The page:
The Remainder: Deserting Private Wrongs?

Research output: Chapter in Book/Report/Conference proceedingChapter


This chapter suggests that we should question whether private law is genuinely about legal wrongs. It argues that the correction of wrongs ordinarily leaves a normative remainder. In morality, these remainders can provide, for example, reason for ongoing regret and remorse over one’s wrongdoing, and shows that corrective action taken subsequent to a wrong is, at most, a second-best way of responding to the reasons one has to comply with the violated moral duty. This chapter considers that the existence of a normative remainder is condition requisite to the characterization of faulty conduct as a wrong. It also claims that remainders must track the character of the wrong: moral wrongs leave moral remainders, and legal wrongs leave legal remainders. Thus, this chapter argues that whether private law is concerned with legal wrongs properly so-called depends on whether legal remedies leave a legal remainder. Doubting that such legal remainders obtain, the chapter raises a challenge to viewing private law as a law of legal wrongs.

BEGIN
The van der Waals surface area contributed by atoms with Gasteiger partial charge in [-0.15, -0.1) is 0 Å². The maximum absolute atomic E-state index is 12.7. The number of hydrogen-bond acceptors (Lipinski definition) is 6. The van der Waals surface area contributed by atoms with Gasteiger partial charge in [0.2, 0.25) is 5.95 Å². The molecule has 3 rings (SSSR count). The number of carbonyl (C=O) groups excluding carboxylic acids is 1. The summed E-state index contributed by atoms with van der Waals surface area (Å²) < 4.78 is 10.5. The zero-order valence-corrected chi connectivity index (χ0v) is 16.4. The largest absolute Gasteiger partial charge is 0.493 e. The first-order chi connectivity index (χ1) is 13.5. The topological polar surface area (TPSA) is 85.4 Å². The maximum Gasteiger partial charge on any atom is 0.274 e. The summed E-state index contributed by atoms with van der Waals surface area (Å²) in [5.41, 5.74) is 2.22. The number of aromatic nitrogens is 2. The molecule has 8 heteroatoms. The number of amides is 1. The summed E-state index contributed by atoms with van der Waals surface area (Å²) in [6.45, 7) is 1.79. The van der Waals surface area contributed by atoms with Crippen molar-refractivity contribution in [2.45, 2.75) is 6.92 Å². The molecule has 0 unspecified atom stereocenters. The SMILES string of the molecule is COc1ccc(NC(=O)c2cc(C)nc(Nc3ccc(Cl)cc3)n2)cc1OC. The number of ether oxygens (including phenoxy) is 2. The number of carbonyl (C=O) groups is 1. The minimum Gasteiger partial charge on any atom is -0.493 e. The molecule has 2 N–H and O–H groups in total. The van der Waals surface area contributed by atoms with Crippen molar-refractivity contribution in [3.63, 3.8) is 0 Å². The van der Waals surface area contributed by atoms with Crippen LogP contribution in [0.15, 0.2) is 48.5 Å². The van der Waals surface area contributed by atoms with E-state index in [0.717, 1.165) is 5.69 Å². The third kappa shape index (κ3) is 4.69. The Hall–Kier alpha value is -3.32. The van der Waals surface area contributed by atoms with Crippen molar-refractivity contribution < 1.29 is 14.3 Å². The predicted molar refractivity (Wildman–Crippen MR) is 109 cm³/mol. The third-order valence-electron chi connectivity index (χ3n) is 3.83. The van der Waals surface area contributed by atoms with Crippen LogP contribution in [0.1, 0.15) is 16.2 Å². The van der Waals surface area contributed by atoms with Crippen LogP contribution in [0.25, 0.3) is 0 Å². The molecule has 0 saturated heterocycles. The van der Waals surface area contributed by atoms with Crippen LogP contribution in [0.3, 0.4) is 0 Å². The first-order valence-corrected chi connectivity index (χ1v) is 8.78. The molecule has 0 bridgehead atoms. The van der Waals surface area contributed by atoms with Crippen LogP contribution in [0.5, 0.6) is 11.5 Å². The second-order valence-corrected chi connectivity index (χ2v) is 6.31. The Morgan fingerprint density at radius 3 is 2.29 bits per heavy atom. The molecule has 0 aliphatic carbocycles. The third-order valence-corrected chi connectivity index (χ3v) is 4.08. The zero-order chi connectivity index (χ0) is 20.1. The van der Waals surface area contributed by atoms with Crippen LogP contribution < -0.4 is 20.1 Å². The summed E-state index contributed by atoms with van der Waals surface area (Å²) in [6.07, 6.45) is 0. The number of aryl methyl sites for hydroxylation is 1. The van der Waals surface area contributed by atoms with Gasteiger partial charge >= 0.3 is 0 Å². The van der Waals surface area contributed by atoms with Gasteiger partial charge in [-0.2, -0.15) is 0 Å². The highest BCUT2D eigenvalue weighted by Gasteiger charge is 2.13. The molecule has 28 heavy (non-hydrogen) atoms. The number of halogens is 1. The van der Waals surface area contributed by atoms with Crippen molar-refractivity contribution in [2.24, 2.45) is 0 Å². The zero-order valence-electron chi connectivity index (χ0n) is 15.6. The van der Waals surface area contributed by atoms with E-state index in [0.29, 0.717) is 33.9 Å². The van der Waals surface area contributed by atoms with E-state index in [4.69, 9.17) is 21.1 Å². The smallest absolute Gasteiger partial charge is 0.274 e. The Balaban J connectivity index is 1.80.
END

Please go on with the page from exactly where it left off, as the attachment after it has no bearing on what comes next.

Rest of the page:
Original languageAmerican English
Title of host publicationCivil Wrongs and Justice in Private Law
PublisherOxford University Press
Number of pages20
ISBN (Electronic)9780190865290
ISBN (Print)9780190865269
StatePublished - 1 Mar 2020


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